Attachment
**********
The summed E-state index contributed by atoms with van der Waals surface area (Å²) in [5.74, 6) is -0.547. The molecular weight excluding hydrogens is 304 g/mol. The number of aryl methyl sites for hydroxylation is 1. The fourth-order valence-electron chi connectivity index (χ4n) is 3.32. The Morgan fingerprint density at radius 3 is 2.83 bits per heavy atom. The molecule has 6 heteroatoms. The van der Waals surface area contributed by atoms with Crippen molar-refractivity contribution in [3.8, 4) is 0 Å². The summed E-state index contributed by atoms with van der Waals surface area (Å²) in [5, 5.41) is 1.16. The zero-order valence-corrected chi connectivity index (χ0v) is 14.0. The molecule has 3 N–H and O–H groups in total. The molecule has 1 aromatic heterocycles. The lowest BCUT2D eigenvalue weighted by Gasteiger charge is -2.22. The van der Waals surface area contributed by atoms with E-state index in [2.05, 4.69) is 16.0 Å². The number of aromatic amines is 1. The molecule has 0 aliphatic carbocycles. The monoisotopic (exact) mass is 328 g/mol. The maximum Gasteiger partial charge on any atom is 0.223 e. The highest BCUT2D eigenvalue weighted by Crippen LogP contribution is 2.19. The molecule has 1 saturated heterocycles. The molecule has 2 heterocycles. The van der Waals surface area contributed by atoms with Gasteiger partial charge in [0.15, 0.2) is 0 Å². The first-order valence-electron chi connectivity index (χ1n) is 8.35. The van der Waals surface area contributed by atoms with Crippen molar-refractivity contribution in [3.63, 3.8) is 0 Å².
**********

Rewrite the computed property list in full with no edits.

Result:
The summed E-state index contributed by atoms with van der Waals surface area (Å²) in [5.74, 6) is -0.547. The molecular weight excluding hydrogens is 304 g/mol. The number of aryl methyl sites for hydroxylation is 1. The fourth-order valence-electron chi connectivity index (χ4n) is 3.32. The Morgan fingerprint density at radius 3 is 2.83 bits per heavy atom. The molecule has 6 heteroatoms. The van der Waals surface area contributed by atoms with Crippen molar-refractivity contribution in [3.8, 4) is 0 Å². The summed E-state index contributed by atoms with van der Waals surface area (Å²) in [5, 5.41) is 1.16. The zero-order valence-corrected chi connectivity index (χ0v) is 14.0. The molecule has 3 N–H and O–H groups in total. The molecule has 1 aromatic heterocycles. The lowest BCUT2D eigenvalue weighted by Gasteiger charge is -2.22. The van der Waals surface area contributed by atoms with E-state index in [2.05, 4.69) is 16.0 Å². The number of aromatic amines is 1. The molecule has 0 aliphatic carbocycles. The monoisotopic (exact) mass is 328 g/mol. The maximum Gasteiger partial charge on any atom is 0.223 e. The highest BCUT2D eigenvalue weighted by Crippen LogP contribution is 2.19. The molecule has 1 saturated heterocycles. The molecule has 2 heterocycles. The van der Waals surface area contributed by atoms with Gasteiger partial charge in [0.15, 0.2) is 0 Å². The first-order valence-electron chi connectivity index (χ1n) is 8.35. The van der Waals surface area contributed by atoms with Crippen molar-refractivity contribution in [3.63, 3.8) is 0 Å².